- cerebroside sulfate, that is, ceramide monohexoside esterified to a sulfate group.
They the building blocks for simple and complex lipids, and can occur as such or to be released from the other two major groups.
They include fatty acids and alcohols, vitamins A, D, E and K, hydrocarbons, and sterols.
Lipids carry out many functions in biological systems. Below is a brief review.
- Fatty acids, stored in cells as triglycerides, are one of the major energy source. They are also the best energy source for humans as they provide, on average, 9 kcal/g whereas carbohydrates and proteins, on average, 4 kcal/g.
- Some lipids are essential nutrients. Examples are vitamin A, essential for healthy vision, vitamin D, essential for calcium metabolism, vitamin E, which prevents the autoxidation of unsaturated lipids, vitamin K, essential for normal clotting of blood, and the essential fatty acids, namely, linoleic acid and alpha-linolenic acid, founders of the family of omega-6 polyunsaturated fatty acids and omega-3 polyunsaturated fatty acids, respectively.
- Phospholipids, cholesterol and glycolipids, together with proteins, are the building blocks for the construction of biological membranes.
- They can act as receptors, antigens and membrane anchors for proteins on plasma membrane, and can modify its structure, and therefore the functionality, of membrane enzymes.
- Many lipids, like diacylglycerol, ceramides, sphingosine and platelet-activating factor act as regulators of intracellular processes.
- Many hormones are lipids.
Steroid hormones, like estrogens, androgens and cortisol, are synthesized from cholesterol, while prostaglandins, prostacyclins, leukotrienes, thromboxanes, and other compounds, all eicosanoids, arise from omega-3 and omega-6 polyunsaturated fatty acids, such as arachidonic acid and docosahexaenoic acid.
- There are fat deposits not accessed during a fast, classified as structural fat, the function of which is to hold organs and nerves in the right position also protecting them against traumatic injuries and shock. Another example is fat pads on the palms of the feet and hands which protect the bones from mechanical pressure.
- A subcutaneous layer of fat is present in humans. It insulates the body reducing the loss of body heat and contributing to maintain body temperature.
- In epidermis, they are involved in maintaining water barrier.
- They are electrical insulator of axons, which are covered over and over again by plasmatic membranes of Swann cells, in peripheral nervous system, and of oligodendrocytes in central nervous system. This coating is called myelin sheath.
- In digestive tract, they facilitate the digestive process reducing gastric secretion, slowing gastric emptying, and stimulating biliary and pancreatic flow.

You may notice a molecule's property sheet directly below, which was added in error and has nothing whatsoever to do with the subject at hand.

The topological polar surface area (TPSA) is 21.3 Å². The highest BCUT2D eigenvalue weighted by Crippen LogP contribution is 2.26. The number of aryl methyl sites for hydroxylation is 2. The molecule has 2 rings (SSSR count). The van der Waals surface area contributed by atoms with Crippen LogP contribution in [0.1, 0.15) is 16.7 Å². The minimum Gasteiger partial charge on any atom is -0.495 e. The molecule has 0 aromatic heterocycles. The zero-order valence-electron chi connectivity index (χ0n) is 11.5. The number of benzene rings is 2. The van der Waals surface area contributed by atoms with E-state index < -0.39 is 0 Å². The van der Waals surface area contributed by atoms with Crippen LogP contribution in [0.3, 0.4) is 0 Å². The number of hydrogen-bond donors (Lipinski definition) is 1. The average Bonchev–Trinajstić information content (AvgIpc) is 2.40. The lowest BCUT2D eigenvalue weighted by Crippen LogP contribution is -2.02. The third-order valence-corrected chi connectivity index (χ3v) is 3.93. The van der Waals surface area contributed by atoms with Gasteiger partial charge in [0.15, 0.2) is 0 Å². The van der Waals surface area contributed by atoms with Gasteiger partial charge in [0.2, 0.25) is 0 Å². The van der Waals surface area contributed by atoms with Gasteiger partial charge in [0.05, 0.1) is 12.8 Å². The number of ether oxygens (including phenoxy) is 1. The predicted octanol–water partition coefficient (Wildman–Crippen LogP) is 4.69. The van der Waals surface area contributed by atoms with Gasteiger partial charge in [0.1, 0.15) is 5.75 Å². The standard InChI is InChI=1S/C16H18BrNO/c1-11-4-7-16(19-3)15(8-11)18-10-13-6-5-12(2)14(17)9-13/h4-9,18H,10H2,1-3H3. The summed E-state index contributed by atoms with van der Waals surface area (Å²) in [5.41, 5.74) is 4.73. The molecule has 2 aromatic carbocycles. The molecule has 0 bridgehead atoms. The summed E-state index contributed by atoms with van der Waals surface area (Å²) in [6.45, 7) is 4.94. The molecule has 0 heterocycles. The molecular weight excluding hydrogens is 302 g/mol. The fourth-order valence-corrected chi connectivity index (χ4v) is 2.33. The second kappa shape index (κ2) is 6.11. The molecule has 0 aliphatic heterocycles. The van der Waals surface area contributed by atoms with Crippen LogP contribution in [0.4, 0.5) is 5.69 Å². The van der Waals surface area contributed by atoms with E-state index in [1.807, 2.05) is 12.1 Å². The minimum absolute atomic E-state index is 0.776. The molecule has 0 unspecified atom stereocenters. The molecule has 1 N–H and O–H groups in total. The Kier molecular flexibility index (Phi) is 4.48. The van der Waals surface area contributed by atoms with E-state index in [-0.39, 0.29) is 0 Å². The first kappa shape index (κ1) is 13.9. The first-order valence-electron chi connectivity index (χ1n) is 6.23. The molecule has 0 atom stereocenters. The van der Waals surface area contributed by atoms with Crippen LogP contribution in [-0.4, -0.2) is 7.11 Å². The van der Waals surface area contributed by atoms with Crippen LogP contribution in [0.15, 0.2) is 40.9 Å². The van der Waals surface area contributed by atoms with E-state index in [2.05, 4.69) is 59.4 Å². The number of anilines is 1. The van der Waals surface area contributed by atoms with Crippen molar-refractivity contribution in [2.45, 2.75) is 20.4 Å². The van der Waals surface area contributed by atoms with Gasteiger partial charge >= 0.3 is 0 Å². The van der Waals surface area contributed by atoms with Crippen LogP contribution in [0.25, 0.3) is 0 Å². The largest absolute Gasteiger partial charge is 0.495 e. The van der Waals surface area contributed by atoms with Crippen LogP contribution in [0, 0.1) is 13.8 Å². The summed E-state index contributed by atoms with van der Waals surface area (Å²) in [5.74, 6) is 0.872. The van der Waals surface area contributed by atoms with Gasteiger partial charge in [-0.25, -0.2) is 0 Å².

- Bile salts are natural detergents synthesized in the liver and secreted into bile. They solubilize phospholipids and cholesterol in the bile, and allow the secretion of cholesterol into the intestine. In fact, the excretion of both cholesterol and bile salts is the major way by which cholesterol is removed from the body.
Bile salts also aid in lipid digestion, lipid absorption, and the absorption of soluble-fat vitamins in gut.
- In many animals, some lipids are secreted into external environment and act as pheromones that attract or repel other organisms.
- They affect the texture and flavor of food and so its palatability.
Unlike carbohydrate digestion and the absorption of monosaccharides, as well as protein digestion and the absorption of amino acids, the digestion of lipids and the absorption of the digestion products must take into account the poorly soluble or completely insoluble nature of many of the molecules involved in the aqueous environment of the intestine .
Digestion starts in the mouth, continues in the stomach and ends in the duodenum, which is the tract of the intestine where the products of digestion are absorbed.
Once reached the stomach, nonpolar lipids aggregate into droplets whose formation is favored by the stirring and mixing actions within the organ and by amphipathic molecules released by the action of lingual and gastric lipases, namely, short-chain fatty acids, medium-chain fatty acids and diacylglycerols. These molecules, exposing their hydrophilic groups to the aqueous environment and their hydrophobic groups to the hydrophobic interior made up of nonpolar lipids, create a hydrophilic surface able to interact stably with the surrounding aqueous environment.
In the duodenum, lipid droplets are further emulsified by bile salts and phospholipids present in the bile, which is secreted by the gallbladder. This allows the formation of smaller and smaller droplets, thus increasing the surface available for the action of pancreatic enzymes responsible for digestion of lipids.
With the exception of short- and medium-chain fatty acids, the absorption of lipid digestion products requires the formation of structures that transport nonpolar molecules to the luminal surface of enterocytes. Such structures are called mixed micelles, smaller than lipid droplets and formed by bile salts and lipid digestion products. Their structure resembles a membrane bilayer discs cut out from a biological membrane, where bile salts are arranged on the cutting edges with the hydrophilic region facing the external aqueous environment and the hydrophobic region oriented towards the centre of disk. Mixed micelles allow lipid concentration to increase up to 1000 times close to the luminal surface of enterocytes, which facilitates lipid absorption. The concentration gradient between the outside and the inside of the enterocyte is also maintained by the rapid intracellular reesterification to cholesterol esters, triglycerides and phospholipids of the absorbed lipids.
The absorption of lipid digestion products occurs through passive diffusion and facilitated transport by specific protein carriers.